Even as oil prices collapse, there are some traces of good news in Canada’s energy patch.
For one, American oil producers are cutting back substantially. The number of new drilling licenses in the United States is down 40%. Many of the drillers have outstretched balance sheets, and they cannot drill like they used to. Other high-cost supply, such as offshore regions in Mexico and Brazil (as well as Canada’s oil sands), is also expected to slow down. Meanwhile, U.S. gasoline demand is climbing very quickly, well above historical averages.
That being said, it will take some time for the market to sort itself out. To illustrate, U.S. production is still expected to rise in each of the next couple of years. And on Friday, the International Energy Agency trimmed its 2015 world demand forecast by 230,000 barrels per day.
So with that in mind, there may be some good investment opportunities in Canada’s energy sector. But you want to stick with companies that can make it through at least the next couple of years. Below we discuss two such companies.
1. Canadian Natural Resources
Canadian Natural Resources Ltd. (TSX: CNQ)(NYSE: CNQ) may just be the best-in-class company in Canada’s energy patch. Over the past 15 years, its shares have returned nearly 16% per year. Over this time, the industry has faced challenges such as the 2008/2009 economic crisis, rising costs, and the current price collapse. But CNRL has persevered – even thrived – through it all. The company has even had 14 straight years of dividend increases.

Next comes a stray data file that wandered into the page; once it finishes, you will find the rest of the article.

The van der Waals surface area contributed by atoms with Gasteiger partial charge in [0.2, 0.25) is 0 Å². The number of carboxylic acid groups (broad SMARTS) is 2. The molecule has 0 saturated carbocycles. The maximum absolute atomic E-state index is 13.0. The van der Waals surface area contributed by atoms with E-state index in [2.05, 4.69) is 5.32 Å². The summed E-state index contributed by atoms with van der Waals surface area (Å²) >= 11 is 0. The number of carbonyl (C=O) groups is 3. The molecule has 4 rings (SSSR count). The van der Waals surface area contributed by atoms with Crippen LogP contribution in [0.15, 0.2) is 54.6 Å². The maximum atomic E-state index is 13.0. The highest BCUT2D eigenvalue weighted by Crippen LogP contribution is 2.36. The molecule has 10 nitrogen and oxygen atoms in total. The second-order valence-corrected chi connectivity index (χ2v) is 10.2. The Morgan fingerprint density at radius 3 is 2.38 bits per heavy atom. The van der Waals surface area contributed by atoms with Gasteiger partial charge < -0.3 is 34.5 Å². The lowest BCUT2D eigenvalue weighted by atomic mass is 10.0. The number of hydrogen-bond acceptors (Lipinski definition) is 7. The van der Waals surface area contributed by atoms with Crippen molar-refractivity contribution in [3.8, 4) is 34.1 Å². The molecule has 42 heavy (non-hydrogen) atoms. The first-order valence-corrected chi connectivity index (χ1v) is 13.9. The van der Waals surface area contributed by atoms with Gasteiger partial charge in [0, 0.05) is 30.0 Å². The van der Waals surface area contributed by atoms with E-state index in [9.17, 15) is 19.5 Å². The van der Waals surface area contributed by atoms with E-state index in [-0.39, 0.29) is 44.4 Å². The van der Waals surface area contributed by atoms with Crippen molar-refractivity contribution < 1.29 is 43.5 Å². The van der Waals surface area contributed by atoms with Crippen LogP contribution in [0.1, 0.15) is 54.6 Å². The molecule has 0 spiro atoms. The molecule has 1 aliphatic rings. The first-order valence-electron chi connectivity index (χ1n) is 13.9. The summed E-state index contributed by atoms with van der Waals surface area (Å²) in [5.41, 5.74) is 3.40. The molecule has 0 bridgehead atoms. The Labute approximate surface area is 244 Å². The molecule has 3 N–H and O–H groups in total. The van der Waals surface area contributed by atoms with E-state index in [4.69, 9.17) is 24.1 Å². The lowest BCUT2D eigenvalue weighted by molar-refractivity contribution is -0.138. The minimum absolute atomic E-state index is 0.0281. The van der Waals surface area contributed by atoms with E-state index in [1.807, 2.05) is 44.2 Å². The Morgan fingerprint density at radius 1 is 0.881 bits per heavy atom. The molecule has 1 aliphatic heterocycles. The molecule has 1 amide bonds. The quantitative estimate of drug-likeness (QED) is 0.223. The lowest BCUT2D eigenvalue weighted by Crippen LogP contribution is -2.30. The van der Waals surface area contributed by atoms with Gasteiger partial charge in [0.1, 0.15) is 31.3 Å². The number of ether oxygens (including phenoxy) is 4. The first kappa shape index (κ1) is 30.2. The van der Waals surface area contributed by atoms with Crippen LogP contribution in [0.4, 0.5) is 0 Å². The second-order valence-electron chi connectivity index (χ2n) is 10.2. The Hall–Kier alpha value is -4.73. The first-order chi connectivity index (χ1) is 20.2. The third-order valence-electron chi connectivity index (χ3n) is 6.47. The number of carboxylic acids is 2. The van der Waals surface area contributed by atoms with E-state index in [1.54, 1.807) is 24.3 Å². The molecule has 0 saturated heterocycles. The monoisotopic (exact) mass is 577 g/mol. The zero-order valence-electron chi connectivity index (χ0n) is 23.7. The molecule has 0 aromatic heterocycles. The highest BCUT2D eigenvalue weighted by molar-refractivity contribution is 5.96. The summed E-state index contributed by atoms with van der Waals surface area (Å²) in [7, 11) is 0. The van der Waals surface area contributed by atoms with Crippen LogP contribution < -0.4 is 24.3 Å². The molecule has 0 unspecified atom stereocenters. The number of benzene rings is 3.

Part of Canadian Natural’s success comes from ferocious cost control, which helps the company survive when other producers are struggling. The company is then able to pick up assets very cheaply as other producers cut back. A perfect example occurred earlier this year, when it paid $3.1 billion to Devon Energy Corp. for a collection of natural gas assets – many analysts thought this price was an absolute bargain.
So in this era, with oil prices so low, Canadian Natural is perfectly positioned to buy assets for pennies on the dollar. Over the long run, this could result in handsome rewards for investors.
One reason is that Suncor makes just as much money from downstream operations (such as gas stations) as it does from the oil sands. So its revenue sources are more diversified than Suncor’s.
Secondly, Suncor has a fantastic balance sheet, with net debt of less than $7 billion. This is a very small number for a $47 billion company. Other producers in Canada are in much worse financial shape. As a result, Suncor may act as a consolidator just like Canadian Natural. And once the oil market does stabilize, Suncor’s shareholders could easily emerge as big winners.
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This article represents the opinion of the writer, who may disagree with the “official” recommendation position of a Motley Fool premium service or advisor. We’re Motley! Questioning an investing thesis — even one of our own — helps us all think critically about investing and make decisions that help us become smarter, happier, and richer, so we sometimes publish articles that may not be in line with recommendations, rankings or other content.
Fool contributor Benjamin Sinclair has no position in any stocks mentioned.